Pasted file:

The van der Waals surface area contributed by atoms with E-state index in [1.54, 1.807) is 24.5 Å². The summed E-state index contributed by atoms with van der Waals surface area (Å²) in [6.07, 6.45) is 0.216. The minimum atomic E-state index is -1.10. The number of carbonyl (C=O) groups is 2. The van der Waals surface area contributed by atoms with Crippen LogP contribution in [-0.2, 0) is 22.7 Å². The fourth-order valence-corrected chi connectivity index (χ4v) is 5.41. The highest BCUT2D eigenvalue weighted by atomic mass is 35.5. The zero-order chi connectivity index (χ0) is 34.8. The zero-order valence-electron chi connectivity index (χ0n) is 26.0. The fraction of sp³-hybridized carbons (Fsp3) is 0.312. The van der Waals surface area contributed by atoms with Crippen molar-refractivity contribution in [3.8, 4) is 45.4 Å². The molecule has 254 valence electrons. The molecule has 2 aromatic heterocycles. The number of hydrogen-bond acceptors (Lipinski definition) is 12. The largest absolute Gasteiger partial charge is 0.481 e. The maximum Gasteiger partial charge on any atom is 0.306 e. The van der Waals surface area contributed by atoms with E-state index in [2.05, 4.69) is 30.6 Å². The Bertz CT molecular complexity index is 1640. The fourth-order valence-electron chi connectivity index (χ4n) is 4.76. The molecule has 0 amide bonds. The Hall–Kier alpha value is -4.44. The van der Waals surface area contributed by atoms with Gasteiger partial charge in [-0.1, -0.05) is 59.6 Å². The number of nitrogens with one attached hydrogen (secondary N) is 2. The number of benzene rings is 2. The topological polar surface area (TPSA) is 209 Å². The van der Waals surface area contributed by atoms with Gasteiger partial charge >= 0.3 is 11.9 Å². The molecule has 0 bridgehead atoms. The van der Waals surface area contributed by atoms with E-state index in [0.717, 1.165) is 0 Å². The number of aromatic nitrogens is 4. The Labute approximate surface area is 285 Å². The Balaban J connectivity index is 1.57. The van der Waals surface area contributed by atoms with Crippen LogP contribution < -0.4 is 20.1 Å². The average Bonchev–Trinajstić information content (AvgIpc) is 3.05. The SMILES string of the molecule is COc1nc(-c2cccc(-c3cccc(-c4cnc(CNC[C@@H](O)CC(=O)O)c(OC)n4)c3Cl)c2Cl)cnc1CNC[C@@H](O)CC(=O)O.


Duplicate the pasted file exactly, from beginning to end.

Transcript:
The van der Waals surface area contributed by atoms with E-state index in [1.54, 1.807) is 24.5 Å². The summed E-state index contributed by atoms with van der Waals surface area (Å²) in [6.07, 6.45) is 0.216. The minimum atomic E-state index is -1.10. The number of carbonyl (C=O) groups is 2. The van der Waals surface area contributed by atoms with Crippen LogP contribution in [-0.2, 0) is 22.7 Å². The fourth-order valence-corrected chi connectivity index (χ4v) is 5.41. The highest BCUT2D eigenvalue weighted by atomic mass is 35.5. The zero-order chi connectivity index (χ0) is 34.8. The zero-order valence-electron chi connectivity index (χ0n) is 26.0. The fraction of sp³-hybridized carbons (Fsp3) is 0.312. The van der Waals surface area contributed by atoms with Crippen molar-refractivity contribution in [3.8, 4) is 45.4 Å². The molecule has 254 valence electrons. The molecule has 2 aromatic heterocycles. The number of hydrogen-bond acceptors (Lipinski definition) is 12. The largest absolute Gasteiger partial charge is 0.481 e. The maximum Gasteiger partial charge on any atom is 0.306 e. The van der Waals surface area contributed by atoms with E-state index in [2.05, 4.69) is 30.6 Å². The Bertz CT molecular complexity index is 1640. The fourth-order valence-electron chi connectivity index (χ4n) is 4.76. The molecule has 0 amide bonds. The Hall–Kier alpha value is -4.44. The van der Waals surface area contributed by atoms with Gasteiger partial charge in [-0.1, -0.05) is 59.6 Å². The number of nitrogens with one attached hydrogen (secondary N) is 2. The number of benzene rings is 2. The topological polar surface area (TPSA) is 209 Å². The van der Waals surface area contributed by atoms with Gasteiger partial charge >= 0.3 is 11.9 Å². The molecule has 0 bridgehead atoms. The van der Waals surface area contributed by atoms with E-state index in [0.717, 1.165) is 0 Å². The number of aromatic nitrogens is 4. The Labute approximate surface area is 285 Å². The Balaban J connectivity index is 1.57. The van der Waals surface area contributed by atoms with Crippen LogP contribution < -0.4 is 20.1 Å². The average Bonchev–Trinajstić information content (AvgIpc) is 3.05. The SMILES string of the molecule is COc1nc(-c2cccc(-c3cccc(-c4cnc(CNC[C@@H](O)CC(=O)O)c(OC)n4)c3Cl)c2Cl)cnc1CNC[C@@H](O)CC(=O)O.